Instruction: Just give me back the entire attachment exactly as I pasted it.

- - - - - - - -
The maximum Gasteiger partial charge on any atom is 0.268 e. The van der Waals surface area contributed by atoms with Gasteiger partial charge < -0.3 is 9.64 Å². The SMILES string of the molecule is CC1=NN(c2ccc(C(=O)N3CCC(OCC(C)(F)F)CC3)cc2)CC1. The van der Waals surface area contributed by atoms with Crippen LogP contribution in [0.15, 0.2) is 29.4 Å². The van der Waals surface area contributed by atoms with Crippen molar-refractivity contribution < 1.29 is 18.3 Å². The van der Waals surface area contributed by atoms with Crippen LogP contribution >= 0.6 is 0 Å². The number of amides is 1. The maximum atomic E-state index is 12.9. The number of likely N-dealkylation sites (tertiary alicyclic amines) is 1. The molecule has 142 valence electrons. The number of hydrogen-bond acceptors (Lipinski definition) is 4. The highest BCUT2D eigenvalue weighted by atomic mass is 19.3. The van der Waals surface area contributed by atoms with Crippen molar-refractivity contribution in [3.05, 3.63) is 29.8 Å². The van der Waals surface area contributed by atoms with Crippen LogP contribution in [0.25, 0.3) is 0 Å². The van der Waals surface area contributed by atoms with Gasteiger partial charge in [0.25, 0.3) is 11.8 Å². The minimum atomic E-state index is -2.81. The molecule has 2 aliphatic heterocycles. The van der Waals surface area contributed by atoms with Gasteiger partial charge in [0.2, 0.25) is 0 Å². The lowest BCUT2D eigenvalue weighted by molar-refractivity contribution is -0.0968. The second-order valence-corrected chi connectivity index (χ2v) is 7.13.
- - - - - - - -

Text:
The maximum Gasteiger partial charge on any atom is 0.268 e. The van der Waals surface area contributed by atoms with Gasteiger partial charge < -0.3 is 9.64 Å². The SMILES string of the molecule is CC1=NN(c2ccc(C(=O)N3CCC(OCC(C)(F)F)CC3)cc2)CC1. The van der Waals surface area contributed by atoms with Crippen LogP contribution in [0.15, 0.2) is 29.4 Å². The van der Waals surface area contributed by atoms with Crippen molar-refractivity contribution < 1.29 is 18.3 Å². The van der Waals surface area contributed by atoms with Crippen LogP contribution >= 0.6 is 0 Å². The number of amides is 1. The maximum atomic E-state index is 12.9. The number of likely N-dealkylation sites (tertiary alicyclic amines) is 1. The molecule has 142 valence electrons. The number of hydrogen-bond acceptors (Lipinski definition) is 4. The highest BCUT2D eigenvalue weighted by atomic mass is 19.3. The van der Waals surface area contributed by atoms with Crippen molar-refractivity contribution in [3.05, 3.63) is 29.8 Å². The van der Waals surface area contributed by atoms with Crippen LogP contribution in [0.25, 0.3) is 0 Å². The van der Waals surface area contributed by atoms with Gasteiger partial charge in [0.25, 0.3) is 11.8 Å². The minimum atomic E-state index is -2.81. The molecule has 2 aliphatic heterocycles. The van der Waals surface area contributed by atoms with Gasteiger partial charge in [0.2, 0.25) is 0 Å². The lowest BCUT2D eigenvalue weighted by molar-refractivity contribution is -0.0968. The second-order valence-corrected chi connectivity index (χ2v) is 7.13.